The Utopian Feast

“The feast is a primary, indestructible ingredient of human civilization; it may become sterile and even degenerate, but it cannot vanish. The private, “chamber” feast of the bourgeois period still preserves a distorted aspect of the ancient spirit; on feast days the doors of the home are open to guests, as they were originally open to “all the world.” On such days there is greater abundance in everything: food, dress, decorations. Festive greetings and good wishes are exchanged, although their ambivalence has faded. There are toasts, games, masquerades, laughter, pranks, and dances. The feast has no utilitarian connotation (as has daily rest and relaxation after working hours). On the contrary, the feast means liberation from all that is utilitarian, practical. It is a temporary transfer to the utopian world. The feast cannot be reduced to any specific content (for instance to the historical event commemorated on that day); it transgresses all limited objectives. Neither can it be separated from bodily life, from the earth, nature, and the cosmos.”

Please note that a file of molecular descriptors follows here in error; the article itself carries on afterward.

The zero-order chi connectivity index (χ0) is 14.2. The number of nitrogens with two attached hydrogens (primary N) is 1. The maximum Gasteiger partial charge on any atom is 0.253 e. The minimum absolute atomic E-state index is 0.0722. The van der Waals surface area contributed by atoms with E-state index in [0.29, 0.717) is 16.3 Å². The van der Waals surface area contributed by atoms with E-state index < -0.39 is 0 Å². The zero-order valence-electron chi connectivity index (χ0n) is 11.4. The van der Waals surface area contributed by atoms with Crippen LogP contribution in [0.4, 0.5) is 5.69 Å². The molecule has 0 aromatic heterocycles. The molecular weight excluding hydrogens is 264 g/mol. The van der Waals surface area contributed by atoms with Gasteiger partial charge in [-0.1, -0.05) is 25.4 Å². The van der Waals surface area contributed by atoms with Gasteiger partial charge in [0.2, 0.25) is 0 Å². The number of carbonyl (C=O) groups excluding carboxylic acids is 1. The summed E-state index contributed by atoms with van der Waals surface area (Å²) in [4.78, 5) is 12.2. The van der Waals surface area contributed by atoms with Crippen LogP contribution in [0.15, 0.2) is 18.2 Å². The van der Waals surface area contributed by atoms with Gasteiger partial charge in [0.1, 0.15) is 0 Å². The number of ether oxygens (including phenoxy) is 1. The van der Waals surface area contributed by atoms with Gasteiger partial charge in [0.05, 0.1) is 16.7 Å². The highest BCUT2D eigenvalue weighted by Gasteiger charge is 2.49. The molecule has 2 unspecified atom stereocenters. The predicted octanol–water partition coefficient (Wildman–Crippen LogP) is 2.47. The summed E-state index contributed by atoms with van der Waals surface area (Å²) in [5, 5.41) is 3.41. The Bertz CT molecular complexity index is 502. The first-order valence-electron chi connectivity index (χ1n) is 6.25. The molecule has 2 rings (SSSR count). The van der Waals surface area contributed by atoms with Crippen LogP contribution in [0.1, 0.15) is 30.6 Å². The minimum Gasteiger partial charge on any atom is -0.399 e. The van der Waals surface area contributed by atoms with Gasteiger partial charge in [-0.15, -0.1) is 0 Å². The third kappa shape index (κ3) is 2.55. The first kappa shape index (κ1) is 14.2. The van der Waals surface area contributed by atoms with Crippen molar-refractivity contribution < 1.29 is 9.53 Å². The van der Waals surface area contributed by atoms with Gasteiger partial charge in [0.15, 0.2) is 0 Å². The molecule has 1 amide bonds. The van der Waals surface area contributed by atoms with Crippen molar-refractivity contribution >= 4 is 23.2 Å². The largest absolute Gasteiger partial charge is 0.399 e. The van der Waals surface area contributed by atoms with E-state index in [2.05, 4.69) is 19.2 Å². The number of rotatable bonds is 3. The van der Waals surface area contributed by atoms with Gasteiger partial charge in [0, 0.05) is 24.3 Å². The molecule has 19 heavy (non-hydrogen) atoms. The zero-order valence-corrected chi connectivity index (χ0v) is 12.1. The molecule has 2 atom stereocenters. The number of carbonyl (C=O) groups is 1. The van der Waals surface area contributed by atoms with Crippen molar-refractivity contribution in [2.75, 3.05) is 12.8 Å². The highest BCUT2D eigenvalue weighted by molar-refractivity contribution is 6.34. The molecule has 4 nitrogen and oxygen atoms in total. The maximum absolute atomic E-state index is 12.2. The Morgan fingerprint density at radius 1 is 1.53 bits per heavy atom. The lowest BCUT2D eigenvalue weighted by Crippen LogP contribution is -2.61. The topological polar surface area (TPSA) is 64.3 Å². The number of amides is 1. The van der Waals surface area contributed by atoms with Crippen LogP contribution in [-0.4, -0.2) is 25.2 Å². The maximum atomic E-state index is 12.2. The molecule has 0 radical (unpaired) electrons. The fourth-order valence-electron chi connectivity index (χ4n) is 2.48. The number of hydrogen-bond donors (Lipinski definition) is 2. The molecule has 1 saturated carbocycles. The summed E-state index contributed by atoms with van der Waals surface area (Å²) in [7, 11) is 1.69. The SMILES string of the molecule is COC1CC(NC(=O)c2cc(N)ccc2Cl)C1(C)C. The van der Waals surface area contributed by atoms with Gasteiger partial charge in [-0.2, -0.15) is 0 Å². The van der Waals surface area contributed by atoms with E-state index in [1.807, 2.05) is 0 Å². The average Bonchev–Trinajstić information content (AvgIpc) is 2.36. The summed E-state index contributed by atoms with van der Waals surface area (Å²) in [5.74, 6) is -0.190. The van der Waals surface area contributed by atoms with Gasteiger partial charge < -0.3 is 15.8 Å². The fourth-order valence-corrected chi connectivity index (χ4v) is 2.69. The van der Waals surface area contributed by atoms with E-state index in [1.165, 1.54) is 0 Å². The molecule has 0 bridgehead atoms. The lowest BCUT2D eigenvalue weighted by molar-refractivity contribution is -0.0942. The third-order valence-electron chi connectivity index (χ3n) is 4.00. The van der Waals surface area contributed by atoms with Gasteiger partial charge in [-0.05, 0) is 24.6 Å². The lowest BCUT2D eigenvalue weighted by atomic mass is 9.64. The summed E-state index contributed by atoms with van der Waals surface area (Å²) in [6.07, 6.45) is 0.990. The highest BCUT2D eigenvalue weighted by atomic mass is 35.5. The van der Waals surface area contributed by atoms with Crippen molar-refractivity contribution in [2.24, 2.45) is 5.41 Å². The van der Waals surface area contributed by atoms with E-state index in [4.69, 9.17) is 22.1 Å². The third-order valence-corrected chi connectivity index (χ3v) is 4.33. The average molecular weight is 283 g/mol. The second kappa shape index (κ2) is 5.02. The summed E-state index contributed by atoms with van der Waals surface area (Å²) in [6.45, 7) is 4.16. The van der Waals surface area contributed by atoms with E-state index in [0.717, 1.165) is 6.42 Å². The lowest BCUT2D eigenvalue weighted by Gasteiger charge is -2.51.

—Mikhail Bakhtin, Rabelais and His World

*Image: Still from Babette's Feast (1987)

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